But someone who boycotts meat raised in a way that is a carbon source and instead eats only meat produced in a way that makes it a carbon sink, when multiplied many times over, will ultimately cause a one business model to be more successful than the other. The same goes for local organic fruit and vegetable foods too. As one business model becomes more popular and profitable, the producers will change their production models to fill this consumer demand. Again, it is consumer  demand they will ultimately meet. If you are no longer a consumer of their product, there is no consumer demand to meet. 

    This is how individual action repeated enough times can force systemic changes. 

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  5. certainot @3

    Have you tried contacting groups which regularly dig into stuff like this? I'm thinking for example of Desmog and/or Inside Climate News. They might be interested in checking this out if you dropped them a note.

    You could try via their contact-forms:

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  6. I have to say I think certainot @3 raises a good point. Is it just me or do others also think that the first amendment to the US constitution - the 'free speech one' - which I trust was originally brought in to allow honesty and truth and genuine information to be spread and not crushed by darker forces - is increasingly being abused to spread deceit, delusion and disinformation - in short, bad actor propaganda?

    I'm old enough to remember those times when people fought, and occasionally died, for the right to 'speak truth to power' without being stamped upon. I venture that literally none of those heroes went out to fight their good fight with the aim of bolstering indiviuals and organisations who lie and deceive and mislead and generally muddy the waters in the public arena

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  7. Nick Palmer @6, I agree the concept of free speech is being abused to justify spreading fake news, lies and deceit. I dont think the notion of free speech was ever meant to encourage this. Fake news and a lack of agreed basic facts is really dangerous for society for obvious reasons. It will undermine everything including on both sides of politics. There will be no winners out of this.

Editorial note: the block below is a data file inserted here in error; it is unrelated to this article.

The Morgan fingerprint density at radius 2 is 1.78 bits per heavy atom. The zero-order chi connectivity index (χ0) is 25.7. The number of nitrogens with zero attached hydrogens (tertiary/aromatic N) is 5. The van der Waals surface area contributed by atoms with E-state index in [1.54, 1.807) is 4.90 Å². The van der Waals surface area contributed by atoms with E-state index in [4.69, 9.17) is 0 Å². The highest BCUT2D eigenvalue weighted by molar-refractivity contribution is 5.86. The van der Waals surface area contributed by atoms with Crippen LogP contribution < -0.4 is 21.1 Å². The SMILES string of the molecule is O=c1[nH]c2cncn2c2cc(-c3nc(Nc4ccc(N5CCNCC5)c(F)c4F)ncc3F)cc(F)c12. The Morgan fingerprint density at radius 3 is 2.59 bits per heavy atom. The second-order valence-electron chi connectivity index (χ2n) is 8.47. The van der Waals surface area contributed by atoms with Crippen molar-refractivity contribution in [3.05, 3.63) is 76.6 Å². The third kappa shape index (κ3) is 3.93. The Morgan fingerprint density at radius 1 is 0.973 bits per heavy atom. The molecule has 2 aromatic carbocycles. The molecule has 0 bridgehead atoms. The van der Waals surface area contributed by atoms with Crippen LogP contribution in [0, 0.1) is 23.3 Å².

Free speech is really about the right to express opinions and spread information freely without fear of legal retribution or violence, but is not open ended. For example society has all sorts of limits on free speech such as defamation law, time and place restrictions.

    The question is how to treat "dissinformation". Personally I would like to see people who spread serious dissinformation, particularly climate denialists thrown in jail, or fined or something, but it would be hard for central government to legislate against this missinformation as it would be hard to define and expensive for them to enforce themselves, but I notice that the social media have been shamed into removing some of the dissinformation and this public pressure is good. The more public pressure the better.

    Some of the things the Trump administration have done look like blatant attempts by them to muzzle free speech. Pages disappearing from climate websites, etc. 

    I feel free speech is a right, and with rights come unspoken responsibiliites to be honest and upfront and have good motives. As Google says dont be evil.

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  8. Individual action is great and puts us in the proper frame of mind but the heavy lifting can only be done by politicians.  No they don't have to actually do anything.  They just have to set the ground rules so that it happens naturally.  Such measures as taking off all government subsidies on fossil fuel and transfering them to renewables comes to mind but there are many other similar measures which would result in a rapid and smooth transition away from measures that add GHG to the atmosphere.  But as usual, this will not happen if the vested interests are still allowed to finance politicians.  Who Pays the Piper Calls the Tune.  The one necessary measure to get to this situation is obvious.

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  9. Readers of this post may be interested in the paper 'Accelerating Sustainability: Integrating Context, Behavior, Technology, and Culture in Organizations' posted at this location:  The paper argues that individual and organizational change are interconnected and both must be addressed if we hope to make headway on climate but the underlying resource issues as well.